Instead of sleeping on your back, try sleeping on your side. Glue a tennis ball to the back of a pajama top or a T-shirt (you can sew a sock to the back of your top then put a tennis ball inside). The discomfort of the tennis ball will cause you to flip back onto your side if you roll over onto your back. Alternatively, place a tennis ball-filled cushion behind your back. After a while, sleeping on your side will become second nature, and the tennis balls will be unnecessary.
Consider using a snoring mouthpiece. During sleep, these devices, which resemble a mouth guard, help expand your airway by moving your lower jaw and/or tongue forward. While a custom-made appliance from a dentist can be costly, do-it-yourself kits are also available.
Clear nasal passageways. Rinse your sinuses with saline before going to bed if you have a stuffy nose. You can also breathe more easily while sleeping by using a neti pot, nasal decongestant, or nasal strips. Reduce dust mites and pet dander in your bedroom if you have allergies, or take allergy medicine.
Keep the air in your bedroom wet. Dry air can irritate nasal and throat membranes, so if you have swollen nasal tissues, a humidifier may help.
Changes in your lifestyle to help you quit snoring
Reduce your weight. Snoring can be reduced or even eliminated by losing even a small amount of weight in the back of the throat.
Stop smoking. If you smoke, you’re more likely to snore. Smoking irritates the membranes of the nose and throat, causing airway blockage and snoring. While quitting is easier said than done, it can provide immediate relief from snoring.
Because alcohol, sleeping medications, and sedatives relax the muscles in the throat and interfere with breathing, they should be avoided. Also, discuss any prescription medications you’re taking with your doctor, as some of them encourage a deeper degree of sleep, which might exacerbate snoring.
Before going to bed, watch what you consume. Snoring can be exacerbated by eating large meals or consuming particular foods like dairy or soymilk just before night, according to research.
Even if it doesn’t result in weight loss, exercise can help you stop snoring. That’s because strengthening various muscles in your body, such as your arms, legs, and abs, causes the muscles in your neck to tone, which can lead to reduced snoring. You can also strengthen the muscles in your throat by doing particular exercises.
Six throat exercises to help you stop snoring
Studies demonstrate that strengthening the upper respiratory tract muscles by uttering certain vowel sounds and curling the tongue in specific ways reduces snoring. The exercises below can help:
Several times a day, say each vowel (a-e-i-o-u) out loud for three minutes.
Placing the tip of your tongue beneath your top front teeth is a good way to start. Three minutes a day, slide your tongue backward.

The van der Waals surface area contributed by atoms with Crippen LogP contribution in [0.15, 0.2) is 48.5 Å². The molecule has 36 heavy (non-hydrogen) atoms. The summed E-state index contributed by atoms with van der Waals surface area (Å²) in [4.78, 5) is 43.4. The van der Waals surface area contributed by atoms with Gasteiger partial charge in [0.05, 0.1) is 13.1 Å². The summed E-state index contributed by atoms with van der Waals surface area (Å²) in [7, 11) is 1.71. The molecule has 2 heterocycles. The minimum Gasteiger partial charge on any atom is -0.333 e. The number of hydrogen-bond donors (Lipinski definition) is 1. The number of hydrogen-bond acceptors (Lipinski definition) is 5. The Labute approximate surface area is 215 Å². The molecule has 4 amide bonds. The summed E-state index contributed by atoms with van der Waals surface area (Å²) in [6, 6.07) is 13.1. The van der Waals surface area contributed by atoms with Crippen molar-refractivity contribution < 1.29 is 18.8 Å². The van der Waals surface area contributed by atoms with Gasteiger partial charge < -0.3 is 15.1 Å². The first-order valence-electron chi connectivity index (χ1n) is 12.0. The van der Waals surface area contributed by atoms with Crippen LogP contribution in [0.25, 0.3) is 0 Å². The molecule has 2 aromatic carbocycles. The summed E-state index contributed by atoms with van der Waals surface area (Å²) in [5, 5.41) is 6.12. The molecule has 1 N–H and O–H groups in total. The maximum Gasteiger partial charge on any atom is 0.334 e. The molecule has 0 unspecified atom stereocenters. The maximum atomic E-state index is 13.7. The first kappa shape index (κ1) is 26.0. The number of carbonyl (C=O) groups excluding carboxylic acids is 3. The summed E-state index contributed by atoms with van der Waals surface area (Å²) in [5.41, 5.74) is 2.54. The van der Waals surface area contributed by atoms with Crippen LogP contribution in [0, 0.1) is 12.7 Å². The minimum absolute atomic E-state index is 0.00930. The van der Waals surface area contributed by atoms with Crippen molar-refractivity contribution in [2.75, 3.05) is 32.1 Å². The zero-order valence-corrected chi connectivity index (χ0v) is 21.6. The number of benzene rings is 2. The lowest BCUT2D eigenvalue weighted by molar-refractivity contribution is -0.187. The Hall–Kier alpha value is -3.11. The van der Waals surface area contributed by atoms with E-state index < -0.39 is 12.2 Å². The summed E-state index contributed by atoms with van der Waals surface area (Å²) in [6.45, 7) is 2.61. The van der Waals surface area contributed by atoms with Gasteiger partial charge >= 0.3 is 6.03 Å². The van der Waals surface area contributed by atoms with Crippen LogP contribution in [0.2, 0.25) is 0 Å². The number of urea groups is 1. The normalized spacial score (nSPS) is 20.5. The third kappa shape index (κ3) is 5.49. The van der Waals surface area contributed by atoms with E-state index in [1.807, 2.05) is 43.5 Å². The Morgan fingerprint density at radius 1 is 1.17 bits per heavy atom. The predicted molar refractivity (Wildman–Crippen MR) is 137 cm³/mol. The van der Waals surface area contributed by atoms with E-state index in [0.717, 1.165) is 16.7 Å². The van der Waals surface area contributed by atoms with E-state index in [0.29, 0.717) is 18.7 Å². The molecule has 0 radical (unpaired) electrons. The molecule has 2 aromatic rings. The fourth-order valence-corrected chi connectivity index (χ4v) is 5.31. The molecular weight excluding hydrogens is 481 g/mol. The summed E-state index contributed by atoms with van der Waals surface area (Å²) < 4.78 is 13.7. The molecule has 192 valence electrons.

Purse your lips and close your mouth. Hold the position for 30 seconds.
Move your jaw to the right with your mouth open and hold for 30 seconds. Rep on the other side.
Contract the muscle at the back of your throat repeatedly for 30 seconds with your mouth open. Tip: Watch the uvula (“the dangling ball”) move up and down in the mirror.
Spend some time singing for a more enjoyable workout. Singing can improve throat and soft palate muscular control, minimizing snoring caused by slack muscles.
Snore therapy is a medical procedure that is used to alleviate snoring.
Don’t lose up hope if you’ve tried self-help snoring treatments and failed. Medical alternatives exist that could make a significant effect. New advancements in snoring treatment are constantly being made, and gadgets are becoming more effective and pleasant.
Consult your health care provider or an otolaryngologist (ear, nose, and throat doctor or ENT). Even if they previously recommended something uncomfortable or didn’t work, it doesn’t mean it would work today.
Medications that can help you stop snoring
Your doctor might suggest a medical device or surgical procedure like:
Positive Airway Pressure (CPAP) (CPAP). A machine at your bedside blows pressurized air into a mask that you wear over your nose or face to keep your airway open while you sleep.
A laser is used to shorten the uvula (the hanging soft tissue at the back of the throat) and make small cuts in the soft palate on either side during laser-assisted uvulopalatoplasty (LAUP). The surrounding tissues stiffen as the cuts heal, preventing the vibrations that cause snoring.
Palatal implants, also known as the Pillar procedure, are small plastic implants that are inserted into the soft palate to help prevent the collapse of the soft palate, which can cause snoring.
Somnoplasty removes tissues of the uvula and soft palate that vibrate during snoring using modest amounts of radiofrequency heat. The treatment takes roughly 30 minutes and is conducted under a local anesthetic.